The Blind View Monitor standard on Limited uses a camera system to supplement the blind-spot monitoring to allow drivers to see the car in the blind spot, rather than relying solely on lights and audible alerts.


Practicality: 7/10

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The Santa Fe is among the most spacious in this class, with about 71 cubic feet. Cargo space, with the rear seats up or folded down, is on the higher end and pretty much comparable with the Ford Edge, Kia Sorento, Subaru Outback, and VW Atlas Cross Sport. And the Santa Fe has far more space than the Chevy Blazer, Jeep Grand Cherokee, and Nissan Murano. Only the cavernous Honda Passport has significantly more room.

While the rear seats recline, they don’t slide for a better compromise between legroom or cargo space. The back seat also only folds in a 60/40 split setup without a ski pass-through or a more practical 40/20/40 configuration to accommodate both two passengers and long items. The Santa Fe is also a strict five-seater, unlike the Kia Sorento, which comes with a small third-row seat.

With the standard 2.4-liter engine, the Santa Fe is rated to tow up to 2,000 pounds when properly equipped. Versions with the turbocharged 2.0-liter engine can tow up to 3,500 pounds. Both figures are comparable to the majority of the Hyundai’s rivals. Only the Jeep Grand Cherokee can tow significantly more, especially with its optional V8 engine.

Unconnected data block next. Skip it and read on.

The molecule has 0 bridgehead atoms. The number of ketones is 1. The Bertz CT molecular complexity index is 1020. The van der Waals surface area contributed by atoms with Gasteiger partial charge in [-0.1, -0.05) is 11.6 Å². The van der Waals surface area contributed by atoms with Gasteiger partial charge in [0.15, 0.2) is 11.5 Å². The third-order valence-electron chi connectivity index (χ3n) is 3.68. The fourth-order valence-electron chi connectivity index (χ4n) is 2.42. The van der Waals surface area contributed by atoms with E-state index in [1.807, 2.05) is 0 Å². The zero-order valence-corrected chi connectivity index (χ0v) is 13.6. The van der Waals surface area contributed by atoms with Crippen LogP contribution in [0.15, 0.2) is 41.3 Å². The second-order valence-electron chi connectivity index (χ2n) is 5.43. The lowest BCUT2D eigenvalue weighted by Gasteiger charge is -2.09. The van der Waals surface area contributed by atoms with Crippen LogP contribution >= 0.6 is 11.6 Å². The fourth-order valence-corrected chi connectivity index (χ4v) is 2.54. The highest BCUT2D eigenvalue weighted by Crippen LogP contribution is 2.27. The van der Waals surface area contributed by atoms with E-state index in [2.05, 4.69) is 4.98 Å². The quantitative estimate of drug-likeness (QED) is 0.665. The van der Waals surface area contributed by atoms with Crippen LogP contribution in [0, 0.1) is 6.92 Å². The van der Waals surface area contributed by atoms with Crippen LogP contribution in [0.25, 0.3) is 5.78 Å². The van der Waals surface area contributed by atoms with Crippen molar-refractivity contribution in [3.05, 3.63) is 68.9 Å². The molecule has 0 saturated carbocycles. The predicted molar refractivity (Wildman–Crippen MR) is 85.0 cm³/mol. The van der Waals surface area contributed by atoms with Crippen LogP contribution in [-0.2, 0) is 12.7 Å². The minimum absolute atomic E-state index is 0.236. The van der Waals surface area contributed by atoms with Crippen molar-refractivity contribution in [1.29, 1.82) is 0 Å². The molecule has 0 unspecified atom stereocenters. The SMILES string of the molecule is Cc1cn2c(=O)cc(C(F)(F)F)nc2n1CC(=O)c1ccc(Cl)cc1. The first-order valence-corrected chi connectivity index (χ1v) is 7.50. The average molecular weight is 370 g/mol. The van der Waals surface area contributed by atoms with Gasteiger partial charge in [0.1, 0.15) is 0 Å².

Styling & Design: 7/10

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Its styling may be unadventurous, but it only enhances the Santa Fe’s practicality. There are large windows all around for a good view out for everyone inside, as well as reasonable visibility for the driver. Tall doors open wide to make getting in and out easier, too, while there’s a relatively square opening for the cargo area. Unlike some of its rivals, the Santa Fe’s upright shape means it can take better advantage of its maximum cargo capacity, and it also enjoys a low, flat floor for easy loading and unloading. A modestly restyled version of the Santa Fe arrives for 2021.

The Santa Fe’s interior is logically laid out with easy-to-use controls that are also clearly labeled. But there’s nothing particularly exciting or luxurious about it, even on high-end Limited models. While the knobs and buttons feel like quality items, there are some hard plastics on the doors and console that give the impression they were lifted from a less expensive SUV. At least there are generously sized cupholders and door bins, as well as smaller pockets and spaces for phones and wallets.


Driving Experience: 6/10